Executors – Why getting it right is so important.
When we mention preparing a Will, many individuals assume the only significant point to consider is who is going to receive what under your Will and how much.
This is of course vital, but so is the appointment of your Executors.
A newspaper recently reported on an Executor who was required to split the estate’s funds (£240,000) equally between two beneficiaries. Instead, he spent the funds on holidays, cars and other luxuries. He was given a chance to pay the money back but failed to, and their inheritance is now all but spent.
Who should I appoint as my Executor?
Individuals should always appoint executors who they can trust. There is no need to appoint a professional executor, unless your circumstances dictate this would be sensible.
Often a partner, close family member or friend is an appropriate choice. These are people that are most likely to be familiar with your assets and know you well enough to understand your wishes if anything unusual were to arise. Your executors will, during the course of the administration, need to liaise with your beneficiaries, so it is important that they are able to act fairly and impartially.
Some feel that appointing a professional executor is better suited to their circumstances. It is important to note that a professional executor will charge for their time, but it may be felt appropriate where, for example:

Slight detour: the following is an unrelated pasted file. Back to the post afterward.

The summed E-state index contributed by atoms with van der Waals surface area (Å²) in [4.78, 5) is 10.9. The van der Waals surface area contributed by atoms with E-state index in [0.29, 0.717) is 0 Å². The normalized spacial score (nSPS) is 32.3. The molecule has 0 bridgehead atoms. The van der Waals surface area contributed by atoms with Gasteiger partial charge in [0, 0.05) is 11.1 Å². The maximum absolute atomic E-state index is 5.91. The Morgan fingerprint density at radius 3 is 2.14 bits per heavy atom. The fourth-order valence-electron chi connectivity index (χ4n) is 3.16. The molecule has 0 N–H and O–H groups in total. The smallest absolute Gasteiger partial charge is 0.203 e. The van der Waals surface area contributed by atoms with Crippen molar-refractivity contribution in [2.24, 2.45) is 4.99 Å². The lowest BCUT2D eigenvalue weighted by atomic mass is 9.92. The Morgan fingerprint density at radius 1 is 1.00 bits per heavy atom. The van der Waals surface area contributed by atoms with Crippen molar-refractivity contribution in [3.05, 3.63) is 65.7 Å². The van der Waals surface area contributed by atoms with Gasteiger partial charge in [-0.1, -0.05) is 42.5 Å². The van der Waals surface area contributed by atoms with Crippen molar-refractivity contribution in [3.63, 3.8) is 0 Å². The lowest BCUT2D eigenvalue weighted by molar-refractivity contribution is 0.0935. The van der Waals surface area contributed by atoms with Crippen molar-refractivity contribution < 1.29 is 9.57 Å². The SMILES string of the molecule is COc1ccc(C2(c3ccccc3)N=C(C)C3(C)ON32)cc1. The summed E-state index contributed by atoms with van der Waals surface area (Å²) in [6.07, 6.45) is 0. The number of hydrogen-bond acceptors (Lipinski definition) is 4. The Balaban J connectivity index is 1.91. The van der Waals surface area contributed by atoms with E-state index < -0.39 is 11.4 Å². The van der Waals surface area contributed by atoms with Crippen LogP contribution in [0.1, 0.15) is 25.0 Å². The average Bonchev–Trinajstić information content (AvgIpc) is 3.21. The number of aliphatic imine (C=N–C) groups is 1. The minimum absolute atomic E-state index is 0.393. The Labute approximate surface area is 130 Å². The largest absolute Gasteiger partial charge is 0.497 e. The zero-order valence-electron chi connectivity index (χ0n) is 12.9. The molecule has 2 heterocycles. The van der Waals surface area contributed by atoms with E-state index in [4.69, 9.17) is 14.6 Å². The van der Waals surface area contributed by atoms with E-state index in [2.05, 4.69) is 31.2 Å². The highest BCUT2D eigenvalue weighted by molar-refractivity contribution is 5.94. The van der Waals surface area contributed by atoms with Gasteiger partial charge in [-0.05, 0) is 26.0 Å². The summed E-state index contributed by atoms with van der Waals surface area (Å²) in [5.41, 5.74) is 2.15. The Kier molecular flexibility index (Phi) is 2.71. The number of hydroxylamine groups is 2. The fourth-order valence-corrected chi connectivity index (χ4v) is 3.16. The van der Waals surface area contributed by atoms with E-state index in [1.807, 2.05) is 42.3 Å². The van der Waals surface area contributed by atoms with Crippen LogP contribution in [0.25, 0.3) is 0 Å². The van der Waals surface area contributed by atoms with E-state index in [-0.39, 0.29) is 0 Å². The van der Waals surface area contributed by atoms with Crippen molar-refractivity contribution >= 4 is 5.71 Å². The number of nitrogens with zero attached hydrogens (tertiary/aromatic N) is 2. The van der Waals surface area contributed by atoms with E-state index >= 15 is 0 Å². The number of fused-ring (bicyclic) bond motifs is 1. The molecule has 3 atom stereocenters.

There is no-one else who could sensibly fill the role
There are difficult family relations and a professional executor could be inserted as a counterbalance to the other executors
You have a close relationship with your professional adviser and feel more confident if they were to be part of the process
Your assets are particularly complex to administer for example, certain business interests
Woods Legal would suggest appointing a minimum of two individuals but you can have up to four Executors.
What if my executors find the probate process difficult?
If you decide to appoint non-professionals as Executors they are still free to seek legal advice regarding their duties and how to administer the Estate.
Woods Legal often act for Executors on this capacity and undertake the following tasks on their behalf:-
Collecting in the deceased’s assets and settling any debts;
Calculating the inheritance tax and corresponding with H M Revenue & Customs;
Preparing the Executors’ Oath and applying for probate;
Distributing the assets in accordance with the terms of the will (or on intestacy);
Liaising with accountants regarding tax returns for the administration period; and
Preparing estate accounts.
When should I make changes to my Will?
Clients should remember that you can always change your mind and appoint different executors if circumstances change and the people you have appointment are no longer appropriate.
Woods Legal would suggest revisiting your Will periodically to ensure that it is up to date and reflects your current wishes.